The Leading Man Syndrome & Avoiding Spiritual Abuse

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It has become a commonplace to speak of “spiritual abuse”. By it we generally mean
a pattern of leadership that abuses its power, controlling, wounding and diminishing
people in its wake.  There are many psychological issues that can lie
at the route of it. Not every story is the same.

The first time I recognized a case of spiritual abuse was in a mainstream denominational church. The senior pastor painted a picture of the wider church environment and the world around us which made our church a lone lifeboat in a stormy sea. He was the captain and helmsman to guide us all to safety. To question him was to threaten the fragile well-being of the church. Anyone who did question would be diminished from the pulpit and a few would be explicitly excommunicated, to be shunned – because of the danger to us of their alleged state of mind. A couple of years of that dynamic created a cult-like environment – one which it took up to a decade for its escapees to recover from.

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The worst time I ever saw it was in another mainstream denominational church. Here the senior pastor was gaining a renown as something of a despot. Among themselves, for some light relief, his staff had renamed the weekly executive meetings as the “execution meetings” because of this pastor’s blistering pattern of “encouragement”. One day at just such a meeting the senior pastor responded to the suggestion from one of his staff that his handling of colleagues and volunteers was overly harsh. In his answer the pastor insisted that the things he had to attend to as senior pastor were of such import that he could not possibly give time to worrying about whether he was being nice enough to them!!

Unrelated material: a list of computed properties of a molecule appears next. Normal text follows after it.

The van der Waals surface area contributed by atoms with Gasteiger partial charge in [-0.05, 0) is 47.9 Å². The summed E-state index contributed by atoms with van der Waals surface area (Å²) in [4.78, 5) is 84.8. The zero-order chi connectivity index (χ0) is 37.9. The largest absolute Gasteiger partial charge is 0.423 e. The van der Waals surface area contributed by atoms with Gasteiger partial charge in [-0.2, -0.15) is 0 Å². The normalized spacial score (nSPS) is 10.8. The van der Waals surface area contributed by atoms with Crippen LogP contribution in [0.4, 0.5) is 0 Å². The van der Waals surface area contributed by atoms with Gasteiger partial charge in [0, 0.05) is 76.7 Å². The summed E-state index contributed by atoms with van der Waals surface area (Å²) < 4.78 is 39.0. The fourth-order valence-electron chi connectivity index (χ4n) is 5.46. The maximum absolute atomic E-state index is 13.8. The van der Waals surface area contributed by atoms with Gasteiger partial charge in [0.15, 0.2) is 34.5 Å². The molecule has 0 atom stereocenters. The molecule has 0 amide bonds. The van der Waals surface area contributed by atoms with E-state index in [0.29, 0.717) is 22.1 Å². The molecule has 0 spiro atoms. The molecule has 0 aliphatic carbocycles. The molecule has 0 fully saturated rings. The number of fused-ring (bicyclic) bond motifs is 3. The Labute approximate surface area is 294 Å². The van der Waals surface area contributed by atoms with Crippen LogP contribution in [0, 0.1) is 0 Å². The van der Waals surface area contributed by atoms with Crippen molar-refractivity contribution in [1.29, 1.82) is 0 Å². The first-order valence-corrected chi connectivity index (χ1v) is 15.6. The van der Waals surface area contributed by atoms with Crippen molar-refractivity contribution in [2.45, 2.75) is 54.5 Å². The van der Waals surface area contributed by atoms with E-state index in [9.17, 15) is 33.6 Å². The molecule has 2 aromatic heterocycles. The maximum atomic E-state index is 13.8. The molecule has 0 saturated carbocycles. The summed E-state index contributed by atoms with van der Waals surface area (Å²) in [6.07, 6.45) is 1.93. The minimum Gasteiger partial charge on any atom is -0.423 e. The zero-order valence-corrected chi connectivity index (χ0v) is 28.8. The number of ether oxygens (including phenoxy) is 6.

When I heard that I could only baffle at the loss of Gospel perspective in that statement. How does a pastor reach such a sorry place as that? However, more recently I have been reflecting that everyone of us is vulnerable to slip-sliding onto that territory. So how might that happen?

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Ensign Chekov (co-star – Walter Koenig) and
Captain Kirk (star – William Shatner)

Some new insight dawned for me the other day as I eavesdropped a dialogue between actors, William Shatner and Walter Koenig. If you don’t know, these actors played, respectively, Captain Kirk and Ensign Chekov in the original and iconic 1960’s Star Trek.

Outside of the central three actors in the series, William Shatner was not well-liked by his fellow cast members. Nichelle Nicholls – who played Lt Uhura, told him years later, “Bill, don’t you know we all hated you?!” Yet in the 2000’s fellow-actors working with William Shatner in his capacity as a character actor and ensemble player on Boston Legal, reported that William Shatner was professional, creative and fun to work with. So what’s the story?